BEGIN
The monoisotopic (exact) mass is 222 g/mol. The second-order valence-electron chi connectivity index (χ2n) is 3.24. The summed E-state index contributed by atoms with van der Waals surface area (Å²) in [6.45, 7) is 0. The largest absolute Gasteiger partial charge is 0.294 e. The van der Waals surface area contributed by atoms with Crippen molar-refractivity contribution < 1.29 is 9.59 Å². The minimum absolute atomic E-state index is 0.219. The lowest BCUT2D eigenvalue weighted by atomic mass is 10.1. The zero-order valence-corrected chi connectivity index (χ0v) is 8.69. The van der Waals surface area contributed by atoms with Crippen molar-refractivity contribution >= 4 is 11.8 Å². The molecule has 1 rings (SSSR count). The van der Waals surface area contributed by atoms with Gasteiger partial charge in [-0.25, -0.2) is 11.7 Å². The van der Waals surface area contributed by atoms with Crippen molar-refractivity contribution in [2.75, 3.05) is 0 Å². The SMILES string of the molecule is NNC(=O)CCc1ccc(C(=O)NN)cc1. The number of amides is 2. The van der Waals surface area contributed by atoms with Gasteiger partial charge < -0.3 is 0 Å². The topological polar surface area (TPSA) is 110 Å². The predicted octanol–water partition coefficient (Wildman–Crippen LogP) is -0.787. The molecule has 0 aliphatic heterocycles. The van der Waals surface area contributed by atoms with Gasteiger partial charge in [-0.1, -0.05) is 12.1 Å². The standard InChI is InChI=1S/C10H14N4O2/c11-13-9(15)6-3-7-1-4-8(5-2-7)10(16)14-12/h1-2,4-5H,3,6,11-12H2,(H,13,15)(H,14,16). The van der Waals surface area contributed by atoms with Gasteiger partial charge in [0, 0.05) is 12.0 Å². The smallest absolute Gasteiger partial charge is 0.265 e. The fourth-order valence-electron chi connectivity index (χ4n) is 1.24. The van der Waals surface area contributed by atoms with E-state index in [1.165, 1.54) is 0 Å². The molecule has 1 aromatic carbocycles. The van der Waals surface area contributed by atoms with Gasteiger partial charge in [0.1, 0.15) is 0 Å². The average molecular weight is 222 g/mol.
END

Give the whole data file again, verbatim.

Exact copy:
The monoisotopic (exact) mass is 222 g/mol. The second-order valence-electron chi connectivity index (χ2n) is 3.24. The summed E-state index contributed by atoms with van der Waals surface area (Å²) in [6.45, 7) is 0. The largest absolute Gasteiger partial charge is 0.294 e. The van der Waals surface area contributed by atoms with Crippen molar-refractivity contribution < 1.29 is 9.59 Å². The minimum absolute atomic E-state index is 0.219. The lowest BCUT2D eigenvalue weighted by atomic mass is 10.1. The zero-order valence-corrected chi connectivity index (χ0v) is 8.69. The van der Waals surface area contributed by atoms with Crippen molar-refractivity contribution >= 4 is 11.8 Å². The molecule has 1 rings (SSSR count). The van der Waals surface area contributed by atoms with Gasteiger partial charge in [-0.25, -0.2) is 11.7 Å². The van der Waals surface area contributed by atoms with Crippen molar-refractivity contribution in [2.75, 3.05) is 0 Å². The SMILES string of the molecule is NNC(=O)CCc1ccc(C(=O)NN)cc1. The number of amides is 2. The van der Waals surface area contributed by atoms with Gasteiger partial charge < -0.3 is 0 Å². The topological polar surface area (TPSA) is 110 Å². The predicted octanol–water partition coefficient (Wildman–Crippen LogP) is -0.787. The molecule has 0 aliphatic heterocycles. The van der Waals surface area contributed by atoms with Gasteiger partial charge in [-0.1, -0.05) is 12.1 Å². The standard InChI is InChI=1S/C10H14N4O2/c11-13-9(15)6-3-7-1-4-8(5-2-7)10(16)14-12/h1-2,4-5H,3,6,11-12H2,(H,13,15)(H,14,16). The van der Waals surface area contributed by atoms with Gasteiger partial charge in [0, 0.05) is 12.0 Å². The smallest absolute Gasteiger partial charge is 0.265 e. The fourth-order valence-electron chi connectivity index (χ4n) is 1.24. The van der Waals surface area contributed by atoms with E-state index in [1.165, 1.54) is 0 Å². The molecule has 1 aromatic carbocycles. The van der Waals surface area contributed by atoms with Gasteiger partial charge in [0.1, 0.15) is 0 Å². The average molecular weight is 222 g/mol.